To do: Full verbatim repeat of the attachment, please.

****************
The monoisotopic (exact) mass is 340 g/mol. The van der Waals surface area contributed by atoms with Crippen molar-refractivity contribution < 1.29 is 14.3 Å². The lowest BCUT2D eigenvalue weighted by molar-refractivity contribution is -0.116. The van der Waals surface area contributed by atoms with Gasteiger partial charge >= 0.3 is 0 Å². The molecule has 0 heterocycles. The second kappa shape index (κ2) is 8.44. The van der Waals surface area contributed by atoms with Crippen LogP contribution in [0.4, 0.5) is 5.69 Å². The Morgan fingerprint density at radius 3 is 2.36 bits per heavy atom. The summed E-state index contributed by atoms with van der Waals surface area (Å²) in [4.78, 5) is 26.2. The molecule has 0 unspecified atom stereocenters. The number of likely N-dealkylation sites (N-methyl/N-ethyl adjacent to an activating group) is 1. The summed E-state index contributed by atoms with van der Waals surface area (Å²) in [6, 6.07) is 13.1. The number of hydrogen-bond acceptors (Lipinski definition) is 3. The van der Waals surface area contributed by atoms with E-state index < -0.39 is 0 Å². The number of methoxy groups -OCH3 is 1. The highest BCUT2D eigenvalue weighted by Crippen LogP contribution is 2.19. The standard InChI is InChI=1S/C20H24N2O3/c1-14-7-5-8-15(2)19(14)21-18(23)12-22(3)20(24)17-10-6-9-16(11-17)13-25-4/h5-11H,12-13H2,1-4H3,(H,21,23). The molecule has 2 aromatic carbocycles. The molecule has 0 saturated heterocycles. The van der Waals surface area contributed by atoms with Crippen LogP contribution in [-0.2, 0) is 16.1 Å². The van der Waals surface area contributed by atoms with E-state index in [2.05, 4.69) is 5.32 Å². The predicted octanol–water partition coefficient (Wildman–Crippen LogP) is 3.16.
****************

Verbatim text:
The monoisotopic (exact) mass is 340 g/mol. The van der Waals surface area contributed by atoms with Crippen molar-refractivity contribution < 1.29 is 14.3 Å². The lowest BCUT2D eigenvalue weighted by molar-refractivity contribution is -0.116. The van der Waals surface area contributed by atoms with Gasteiger partial charge >= 0.3 is 0 Å². The molecule has 0 heterocycles. The second kappa shape index (κ2) is 8.44. The van der Waals surface area contributed by atoms with Crippen LogP contribution in [0.4, 0.5) is 5.69 Å². The Morgan fingerprint density at radius 3 is 2.36 bits per heavy atom. The summed E-state index contributed by atoms with van der Waals surface area (Å²) in [4.78, 5) is 26.2. The molecule has 0 unspecified atom stereocenters. The number of likely N-dealkylation sites (N-methyl/N-ethyl adjacent to an activating group) is 1. The summed E-state index contributed by atoms with van der Waals surface area (Å²) in [6, 6.07) is 13.1. The number of hydrogen-bond acceptors (Lipinski definition) is 3. The van der Waals surface area contributed by atoms with E-state index < -0.39 is 0 Å². The number of methoxy groups -OCH3 is 1. The highest BCUT2D eigenvalue weighted by Crippen LogP contribution is 2.19. The standard InChI is InChI=1S/C20H24N2O3/c1-14-7-5-8-15(2)19(14)21-18(23)12-22(3)20(24)17-10-6-9-16(11-17)13-25-4/h5-11H,12-13H2,1-4H3,(H,21,23). The molecule has 2 aromatic carbocycles. The molecule has 0 saturated heterocycles. The van der Waals surface area contributed by atoms with Crippen LogP contribution in [-0.2, 0) is 16.1 Å². The van der Waals surface area contributed by atoms with E-state index in [2.05, 4.69) is 5.32 Å². The predicted octanol–water partition coefficient (Wildman–Crippen LogP) is 3.16.